Relationship between operon preference and functional properties of persistent genes in bacterial genomes
- Equal contributors
Department of Cancer Research and Molecular Medicine, Norwegian University of Science and Technology, N-7006 Trondheim, Norway
BMC Genomics 2010, 11:71 doi:10.1186/1471-2164-11-71Published: 28 January 2010
Genes in bacteria may be organised into operons, leading to strict co-expression of the genes that participate in the same operon. However, comparisons between different bacterial genomes have shown that much of the operon structure is dynamic on an evolutionary time scale. This indicates that there are opposing effects influencing the tendency for operon formation, and these effects may be reflected in properties like evolutionary rate, complex formation, metabolic pathways and gene fusion.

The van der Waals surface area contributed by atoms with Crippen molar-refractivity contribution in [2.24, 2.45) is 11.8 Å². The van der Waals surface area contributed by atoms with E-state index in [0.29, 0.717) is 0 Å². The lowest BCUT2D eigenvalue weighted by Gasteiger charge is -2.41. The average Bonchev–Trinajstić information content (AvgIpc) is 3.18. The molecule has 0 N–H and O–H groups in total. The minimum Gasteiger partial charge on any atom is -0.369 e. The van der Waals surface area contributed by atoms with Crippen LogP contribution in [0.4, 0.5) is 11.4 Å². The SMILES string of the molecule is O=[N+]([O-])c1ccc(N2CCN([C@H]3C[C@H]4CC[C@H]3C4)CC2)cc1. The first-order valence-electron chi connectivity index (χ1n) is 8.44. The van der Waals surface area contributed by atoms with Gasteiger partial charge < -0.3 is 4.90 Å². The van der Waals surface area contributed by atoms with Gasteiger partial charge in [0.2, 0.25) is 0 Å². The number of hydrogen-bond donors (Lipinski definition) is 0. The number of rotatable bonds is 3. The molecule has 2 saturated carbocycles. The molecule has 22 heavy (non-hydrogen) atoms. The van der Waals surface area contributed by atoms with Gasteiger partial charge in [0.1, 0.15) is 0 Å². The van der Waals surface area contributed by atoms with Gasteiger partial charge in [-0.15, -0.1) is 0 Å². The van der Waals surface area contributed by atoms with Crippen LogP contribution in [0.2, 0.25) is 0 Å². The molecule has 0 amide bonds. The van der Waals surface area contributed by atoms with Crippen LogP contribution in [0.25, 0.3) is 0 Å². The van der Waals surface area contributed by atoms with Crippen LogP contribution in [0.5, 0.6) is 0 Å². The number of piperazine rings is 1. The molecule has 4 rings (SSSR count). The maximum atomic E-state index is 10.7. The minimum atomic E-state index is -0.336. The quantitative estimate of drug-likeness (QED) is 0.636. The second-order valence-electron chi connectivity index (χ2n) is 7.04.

We have used multi-species protein-protein comparisons to generate a high-quality set of genes that are persistent in bacterial genomes (i.e. they have close to universal distribution). We have analysed these genes with respect to operon participation and important functional properties, including evolutionary rate and protein-protein interactions.
Genes for ribosomal proteins show a very slow rate of evolution. This is consistent with a strong tendency for the genes to participate in operons and for their proteins to be involved in essential and well defined complexes. Persistent genes for non-ribosomal proteins can be separated into two classes according to tendency to participate in operons. Those with a strong tendency for operon participation make proteins with fewer interaction partners that seem to participate in relatively static complexes and possibly linear pathways. Genes with a weak tendency for operon participation tend to produce proteins with more interaction partners, but possibly in more dynamic complexes and convergent pathways. Genes that are not regulated through operons are therefore more evolutionary constrained than the corresponding operon-associated genes and will on average evolve more slowly.